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Amazon to intensify crackdown on counterfeits

22 March 2017 is expanding a programme that would remove counterfeit goods from its website this spring in a broader push to assure brand owners that the online retailer was an ally and not a threat.

Starting as soon as next month, any brand could register its logo and intellectual property with Amazon so the e-commerce company could take down listings and potential seller accounts when counterfeits were flagged, Peter Faricy, vice president of Amazon Marketplace, said in an interview on Monday.

The brand registry, as it was called, had been under testing, would be available for free in North America, Faricy said ahead of his presentation yesterday at the Shoptalk commerce conference in Las Vegas.

According to commentators, the move reflected Amazon's efforts to play up to increasingly important third-party sellers. The Seattle-based company earned a commission for retail transactions it enabled, and it also sold lucrative fulfillment and advertising services to third parties.

Counterfeiters had also sold faulty or discounted versions of authentic goods on Amazon leading to lawsuits, including one from Apple, against merchants on the site.

According to retailers, Amazon controlled too much of the sales process and created its own private-label copies of top-selling items to sell to customers at a lower price.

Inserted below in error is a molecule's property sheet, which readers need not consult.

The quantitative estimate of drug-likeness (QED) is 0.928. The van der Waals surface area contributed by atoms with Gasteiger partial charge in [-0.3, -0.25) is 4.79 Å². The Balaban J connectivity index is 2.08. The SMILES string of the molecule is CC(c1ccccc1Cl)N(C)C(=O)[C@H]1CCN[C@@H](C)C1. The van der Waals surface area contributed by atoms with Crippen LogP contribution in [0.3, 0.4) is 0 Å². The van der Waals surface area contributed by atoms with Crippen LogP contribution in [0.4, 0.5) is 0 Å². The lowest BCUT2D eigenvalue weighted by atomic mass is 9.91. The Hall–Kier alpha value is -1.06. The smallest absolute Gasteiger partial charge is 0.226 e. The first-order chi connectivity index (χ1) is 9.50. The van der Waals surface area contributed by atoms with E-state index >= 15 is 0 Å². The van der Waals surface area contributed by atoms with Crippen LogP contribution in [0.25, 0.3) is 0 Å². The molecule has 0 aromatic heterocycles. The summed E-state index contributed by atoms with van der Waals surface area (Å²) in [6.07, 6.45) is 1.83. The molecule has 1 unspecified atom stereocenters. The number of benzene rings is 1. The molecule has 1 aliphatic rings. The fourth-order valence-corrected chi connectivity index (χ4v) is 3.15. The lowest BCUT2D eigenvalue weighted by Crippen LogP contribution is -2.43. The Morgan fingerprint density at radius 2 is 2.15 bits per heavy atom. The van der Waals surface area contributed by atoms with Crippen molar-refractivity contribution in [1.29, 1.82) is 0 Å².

The effort to protect intellectual property was the e-retailer's latest measure as it stepped up fight against counterfeiting. The company had also required third-party merchants to pay listing fees for top brands and prove their inventory came from the manufacturer or an authorised distributor.

Amazon had also filed lawsuits against alleged counterfeit sellers.

Amazon was also developing a suite of digital tools, called Brand Central, to help sellers protect their brands from fakes.

Faricy told Reuters it had more to do in its effort to safeguard against counterfeits.

"I don't think it's the kind of thing where you ever feel like there's a clear ending," Faricy said. "It's a journey."

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